Crime Beat: MD Villiers on her top thrillers and thriller writers
It’s catch-up time. In May MD Villiers published her first crime novel, City of Blood, to considerable acclaim both here and in the UK. Here are her top 10 crime novels and novelists. In coming days Crime Beat will carry an extract from her novel, and she’s been severely questioned in the new Crime Beat second-only-to-waterboarding interrogation session. Next week she spills all.
1. No Country for Old Men. Cormac McCarthy’s brilliant crime thriller is at the top of my list. It’s also one of the few books that made the transition into film successfully, and if I have to pick a top ten list of villains, Anton Chigurh, will stand a good chance to take the number one spot. I’m a great admirer of McCarthy and also enjoyed his Border Trilogy.
2. The Postman Always Rings Twice. Chilling, dark, and, at times, funny. This short, but brilliant book tells the story of Frank and Cora and their murderous plans that never quite work out. I have no idea why James M Cain is not mentioned more often among the greats of crime writing.
3. Rum Punch. Elmore Leonard is one of my all time favourite crime writers and this book shows him at his best. The usual schemes and double-crossing you get from an Elmore Leonard novel, superb dialogue and a character like Jackie Burke. Tarantino’s film adaptation (Jackie Brown) was also fantastic. Leonard started off writing Westerns, and those are pretty good as well(Hombre and Valdez is Coming). The old Westerns seem to me to have close connections with the modern crime novel.
4. Brighton Rock. Murder, gangsters, victims, the ‘amateur detective’ and an English sea-side town. Graham Greene is known for his literary novels, but Brighton Rock is a classic crime novel. Not only does it have that striking opening sentence – so often quoted by crime writers – but the characters are memorable too. Whenever I visit Brighton, I can’t help but think of Pinkie and Ida.
5. Devil in a Blue Dress. I love PI novels and Walter Mosley writes them brilliantly. It’s hard to choose one book from his Easy Rawlins series, but Devil in A Blue Dress was the first, and a great read. I also loved Always Outnumbered, Always Outgunned. Mosley certainly knows how to create great characters.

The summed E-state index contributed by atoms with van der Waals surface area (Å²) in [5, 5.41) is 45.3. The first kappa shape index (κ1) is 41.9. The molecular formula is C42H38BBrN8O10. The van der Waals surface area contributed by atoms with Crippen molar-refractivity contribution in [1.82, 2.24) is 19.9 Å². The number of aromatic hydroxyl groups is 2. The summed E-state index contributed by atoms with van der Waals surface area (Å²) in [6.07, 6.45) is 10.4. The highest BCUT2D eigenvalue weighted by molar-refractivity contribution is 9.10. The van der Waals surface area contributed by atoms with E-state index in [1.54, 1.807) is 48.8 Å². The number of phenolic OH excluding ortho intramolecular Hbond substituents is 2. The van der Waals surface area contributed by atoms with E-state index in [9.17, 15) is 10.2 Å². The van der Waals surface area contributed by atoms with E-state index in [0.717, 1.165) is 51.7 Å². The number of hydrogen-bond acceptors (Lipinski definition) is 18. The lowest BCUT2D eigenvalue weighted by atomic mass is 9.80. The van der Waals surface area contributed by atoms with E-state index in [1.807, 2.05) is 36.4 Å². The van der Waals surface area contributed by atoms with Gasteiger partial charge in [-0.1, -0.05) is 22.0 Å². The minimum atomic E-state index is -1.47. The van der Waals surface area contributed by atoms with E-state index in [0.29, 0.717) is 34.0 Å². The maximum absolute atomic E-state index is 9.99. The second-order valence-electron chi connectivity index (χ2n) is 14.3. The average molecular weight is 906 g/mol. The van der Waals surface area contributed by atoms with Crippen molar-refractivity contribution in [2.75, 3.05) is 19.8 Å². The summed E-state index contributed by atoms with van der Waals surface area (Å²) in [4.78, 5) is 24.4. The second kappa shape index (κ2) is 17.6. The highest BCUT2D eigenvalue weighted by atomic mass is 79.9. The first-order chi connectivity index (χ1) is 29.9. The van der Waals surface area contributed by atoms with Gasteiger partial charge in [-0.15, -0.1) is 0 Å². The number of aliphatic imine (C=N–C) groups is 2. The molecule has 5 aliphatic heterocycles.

6. The Spy Who Came In From The Cold. I know it’s not actually a crime novel, but I cannot make any kind of crime and thriller list without mentioning John le Carré. I grew up on his Cold War spy novels and I still think this is one of the best.
7. Fingersmith. Shortlisted for the Booker and the Orange Prize. This is a great historical crime novel set in Victorian times. Sarah Waters sets the scene with such skill that she instantly pulls you into the novel. Conspiracies, murder, more conspiracies, public executions. It’s a fantastic novel with so many twists and turns that it constantly surprised me.
8. The 39 Steps. Published in 1915. I’m not sure whether it was the first thriller of its kind, but John Buchan certainly showed a lot of people how to do it.
9. The Number One Ladies’ Detective Agency. As mentioned before, I love PI novels, and they don’t come more original than Alexander McCall Smiths’s lovely series. It’s fresh and different and funny. Not at all your typical hard-boiled crime novel. There are no murders, or at least not so far. I wonder if Mma Ramotswe would ever get to investigate a murder deep in the Kalahari?
10. To give my list an even more international flavour, I have to mention Henning Mankel (I really like Wallander), Fred Vargas and Peter Temple. And of course, Edinburgh’s Ian Rankin.